MARCOS FERNANDES

Hybrid Vigor
Accretions ALP-027 CD

Sound Art at its most elastic, with its ever-shifting cast of characters and usual sounds, HYBRID VIGOR could be a piece of cinema waiting to be shot. But considering Hollywood’s obsession with blow-‘em-up blockbusters, this narrative of mixed improvisations put together by percussionist/tape manipulator Marcos Fernandes is probably truer to the artist’s eye on CD than anything would be on film stock.

One of the founders of San Diego’s Trummerflora Collective, Fernandes was born in Yokohama, Japan of Portuguese/Japanese heritage, and raised Catholic in a Buddhist country. Thus this disc includes hybrid elements of out-rock, so-called trance music, ethnic sounds and pure sonic manipulation.

Despite the addition of synthesized sounds, for instance, a couple of pieces are mostly percussion explosions, analogous to field recordings of ostensibly primitive natives working their polyrhythmic magic on sound-makers that appear to be snare drums, cymbals, kettle drums, triangles, cow bells, xylophones, steel drums, sound trees and sheets of metal. Another track is a mix-and-match compendium of ambient recordings taped in San Diego, Kona, Hawaii and Asakusa, Tokyo and Yokohama, Japan. There’s even an instrumental with the New Economy title of “Convergence” that, despite the name, ends up being a muted elaboration of tone-melding, featuring Lisle Ellis’ bass, Philip Gelb’s shakuhachi and what sounds like Fernandes working out on sticks, hand drums, basket shaker and small objects resonating on a drum head.

But the key elements in his vision appear to be those tracks with extended personnel. Built around a shifting organ continuo and a metronomic drum beat “Bullets For Ballots”, highlighted male and female voices discussing in Spanish what’s probably a South or Central American election, with “soldiers” one of the few words that comes through clearly. Soon the ghostly bamboo flute and constant piano vamp are succeeded by an extended screechy alto saxophone solo in counterpoint with racing piano chords and what could be described as No Wave peal point percussion.

Repetitive in an AMM or fusion-era-Miles-Davis sort of way, “Undercurrents” highlights a radio broadcast where mentions of Osama Bin Lade vie for attention with reports on petty crimes and traffic accidents plus weather reports and season’s greetings. Later, Michael Dessen’s plunger trombone chorus jockeys for auditory space with Jason Robinson’s squeaky alto sax, as well as facing a constant barrage of what sound like processed electronic sounds, sampled keyboard echoes, mechanized swooshes and static.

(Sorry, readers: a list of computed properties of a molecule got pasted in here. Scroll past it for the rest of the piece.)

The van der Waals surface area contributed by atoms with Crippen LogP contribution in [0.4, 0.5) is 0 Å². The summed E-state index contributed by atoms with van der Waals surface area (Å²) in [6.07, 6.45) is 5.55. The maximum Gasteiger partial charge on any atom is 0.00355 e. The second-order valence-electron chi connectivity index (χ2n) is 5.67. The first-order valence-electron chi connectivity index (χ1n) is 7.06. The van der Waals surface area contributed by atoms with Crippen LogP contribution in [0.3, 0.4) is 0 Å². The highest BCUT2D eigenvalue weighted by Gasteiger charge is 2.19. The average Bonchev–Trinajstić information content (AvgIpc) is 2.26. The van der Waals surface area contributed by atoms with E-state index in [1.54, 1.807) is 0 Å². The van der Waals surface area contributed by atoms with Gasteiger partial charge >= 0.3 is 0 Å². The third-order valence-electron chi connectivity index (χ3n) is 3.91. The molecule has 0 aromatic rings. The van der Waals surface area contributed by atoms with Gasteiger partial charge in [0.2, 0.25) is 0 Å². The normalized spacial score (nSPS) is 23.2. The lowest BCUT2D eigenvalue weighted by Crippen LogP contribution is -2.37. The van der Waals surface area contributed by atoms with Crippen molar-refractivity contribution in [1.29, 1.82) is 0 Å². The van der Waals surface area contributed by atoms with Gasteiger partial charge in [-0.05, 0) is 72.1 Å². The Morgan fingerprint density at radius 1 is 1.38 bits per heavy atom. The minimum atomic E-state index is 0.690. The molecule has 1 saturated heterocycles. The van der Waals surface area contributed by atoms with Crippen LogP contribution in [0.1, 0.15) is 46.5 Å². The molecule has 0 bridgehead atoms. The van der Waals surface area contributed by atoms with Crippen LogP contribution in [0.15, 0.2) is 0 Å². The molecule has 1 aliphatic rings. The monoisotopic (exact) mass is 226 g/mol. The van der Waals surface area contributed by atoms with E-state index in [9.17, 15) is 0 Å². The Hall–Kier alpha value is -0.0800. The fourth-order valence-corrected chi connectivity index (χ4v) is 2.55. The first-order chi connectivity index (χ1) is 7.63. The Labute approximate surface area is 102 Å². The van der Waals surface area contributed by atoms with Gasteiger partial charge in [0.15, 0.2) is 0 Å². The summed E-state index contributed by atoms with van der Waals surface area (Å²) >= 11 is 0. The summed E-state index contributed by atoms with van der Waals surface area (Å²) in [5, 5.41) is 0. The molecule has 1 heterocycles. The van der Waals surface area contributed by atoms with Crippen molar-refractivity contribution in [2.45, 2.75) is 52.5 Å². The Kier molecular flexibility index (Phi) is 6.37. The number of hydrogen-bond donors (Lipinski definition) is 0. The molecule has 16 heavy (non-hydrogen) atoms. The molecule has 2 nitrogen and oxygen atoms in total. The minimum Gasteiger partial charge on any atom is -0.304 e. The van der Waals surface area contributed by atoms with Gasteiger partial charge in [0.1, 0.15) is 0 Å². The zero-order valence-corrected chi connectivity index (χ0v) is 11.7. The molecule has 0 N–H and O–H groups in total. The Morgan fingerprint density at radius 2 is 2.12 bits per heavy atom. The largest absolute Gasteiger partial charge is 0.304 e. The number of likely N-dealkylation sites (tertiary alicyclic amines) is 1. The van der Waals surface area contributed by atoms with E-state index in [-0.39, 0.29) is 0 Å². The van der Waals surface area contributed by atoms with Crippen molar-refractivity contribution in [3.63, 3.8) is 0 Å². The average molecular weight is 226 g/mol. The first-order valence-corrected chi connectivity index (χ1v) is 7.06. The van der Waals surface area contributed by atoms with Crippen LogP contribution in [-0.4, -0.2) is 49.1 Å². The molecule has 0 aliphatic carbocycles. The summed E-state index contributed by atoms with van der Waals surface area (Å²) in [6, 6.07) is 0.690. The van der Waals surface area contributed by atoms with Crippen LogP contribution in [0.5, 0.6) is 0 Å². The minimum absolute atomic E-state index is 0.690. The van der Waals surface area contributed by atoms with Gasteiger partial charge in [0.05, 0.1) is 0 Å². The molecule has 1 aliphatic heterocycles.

Dessen playing extended cadenzas, that neatly sidestep mainstream jazz trombone, is accounted for on “The Orange Line”, at nearly 15 minutes, the CD’s most lengthy number. On the same tune, guitarist Scott Homan’s contribution range from mere plinks to protracted amp buzzes to a whole section of chicken-scratch rhythm guitar beats. Moving between overt jazz-like allusions, which include a walking bass solo from Joscha Oetz and a standard percussion turnaround, non-generic tones make their appearance as well. There’s what appear to be calliope music, sampler swirls and an unvarying percussion cadence arising from a combination of Robert Montoya, Nathan Hubbard and Fernandes himself. Finally, the funk-influenced number ends with voices speaking Spanish. A five-minute concerto of short-wave static, surf sounds and an actuality featuring Fernandes’ late uncle Chris playing a Hawaiian ditty, the final track reifies the mixtures of electronic modernism and ethnic universality that characterizes the rest of the session.

Overall, this CD is a fine achievement, and one that piques interest in the composer’s future creations.

— Ken Waxman

Track Listing: 1. Port of Call+ 2. Science Boy# 3. Undercurrents&@ 4. Convergence* 5. Bullets For Ballots+% 6. Manifested/Manifesting!# 7. The Orange Line&+@ 8. Scintillation (Don’t Sing Aloha When I Go)^+=

Personnel: Michael Dessen (trombone) &; Philip Gelb (shakuhachi*); Jason Robinson (bass flute; alto saxophone [tracks 5, 7]); Scott Homan (guitar)&; Damon Holzborn (guitar and electronics [tracks 2]); Lisle Ellis (bass)*; Joscha Oetz (bass)&; Marcos Fernandes (percussion [except tracks 1, 8], shortwave^, tapes+, sampler%); Kristy Cheadle (percussion, handclaps [track 2]); Nathan Hubbard (percussion, handclaps#, percussion and electronics&); Hans Fjellestad (synthesizer [track 2] piano[track 5]); Robert Montoya (sampler)@ percussion! ; David Gould (percussion [track 6]); Marcello Radulovich (guitar, radio [track 3], bamboo flute [track 5]); Chris Fernandes (ukulele)=